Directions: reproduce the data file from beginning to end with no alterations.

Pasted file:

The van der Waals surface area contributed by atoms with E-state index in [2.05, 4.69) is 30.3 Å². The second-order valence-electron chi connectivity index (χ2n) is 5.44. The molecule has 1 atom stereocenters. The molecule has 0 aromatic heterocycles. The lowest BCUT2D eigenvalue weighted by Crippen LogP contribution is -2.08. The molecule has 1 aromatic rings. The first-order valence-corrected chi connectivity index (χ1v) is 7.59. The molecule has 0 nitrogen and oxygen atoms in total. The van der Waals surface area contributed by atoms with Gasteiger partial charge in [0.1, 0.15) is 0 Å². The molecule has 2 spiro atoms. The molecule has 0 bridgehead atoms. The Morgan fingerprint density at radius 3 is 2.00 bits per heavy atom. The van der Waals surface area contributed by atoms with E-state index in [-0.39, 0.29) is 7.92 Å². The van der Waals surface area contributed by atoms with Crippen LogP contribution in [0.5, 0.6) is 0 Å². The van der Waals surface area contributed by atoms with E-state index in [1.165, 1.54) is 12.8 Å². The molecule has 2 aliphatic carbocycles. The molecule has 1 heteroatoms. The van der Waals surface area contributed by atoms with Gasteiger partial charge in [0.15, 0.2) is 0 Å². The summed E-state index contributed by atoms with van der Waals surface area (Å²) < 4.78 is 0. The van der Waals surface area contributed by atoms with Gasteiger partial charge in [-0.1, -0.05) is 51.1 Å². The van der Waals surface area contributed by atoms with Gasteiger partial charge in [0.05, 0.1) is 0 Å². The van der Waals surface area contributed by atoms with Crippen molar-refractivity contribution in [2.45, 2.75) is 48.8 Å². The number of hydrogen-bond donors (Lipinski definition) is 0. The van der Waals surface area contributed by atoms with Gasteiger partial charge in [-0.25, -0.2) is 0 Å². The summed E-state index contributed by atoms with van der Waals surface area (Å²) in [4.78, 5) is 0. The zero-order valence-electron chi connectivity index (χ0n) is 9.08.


The van der Waals surface area contributed by atoms with E-state index in [2.05, 4.69) is 30.3 Å². The second-order valence-electron chi connectivity index (χ2n) is 5.44. The molecule has 1 atom stereocenters. The molecule has 0 aromatic heterocycles. The lowest BCUT2D eigenvalue weighted by Crippen LogP contribution is -2.08. The molecule has 1 aromatic rings. The first-order valence-corrected chi connectivity index (χ1v) is 7.59. The molecule has 0 nitrogen and oxygen atoms in total. The van der Waals surface area contributed by atoms with Gasteiger partial charge in [0.1, 0.15) is 0 Å². The molecule has 2 spiro atoms. The molecule has 0 bridgehead atoms. The Morgan fingerprint density at radius 3 is 2.00 bits per heavy atom. The van der Waals surface area contributed by atoms with E-state index in [-0.39, 0.29) is 7.92 Å². The van der Waals surface area contributed by atoms with Crippen LogP contribution in [0.5, 0.6) is 0 Å². The van der Waals surface area contributed by atoms with E-state index in [1.165, 1.54) is 12.8 Å². The molecule has 2 aliphatic carbocycles. The molecule has 1 heteroatoms. The van der Waals surface area contributed by atoms with Gasteiger partial charge in [0.15, 0.2) is 0 Å². The summed E-state index contributed by atoms with van der Waals surface area (Å²) < 4.78 is 0. The van der Waals surface area contributed by atoms with Gasteiger partial charge in [-0.1, -0.05) is 51.1 Å². The van der Waals surface area contributed by atoms with Gasteiger partial charge in [0.05, 0.1) is 0 Å². The van der Waals surface area contributed by atoms with Crippen molar-refractivity contribution in [2.45, 2.75) is 48.8 Å². The number of hydrogen-bond donors (Lipinski definition) is 0. The van der Waals surface area contributed by atoms with Gasteiger partial charge in [-0.25, -0.2) is 0 Å². The summed E-state index contributed by atoms with van der Waals surface area (Å²) in [4.78, 5) is 0. The zero-order valence-electron chi connectivity index (χ0n) is 9.08.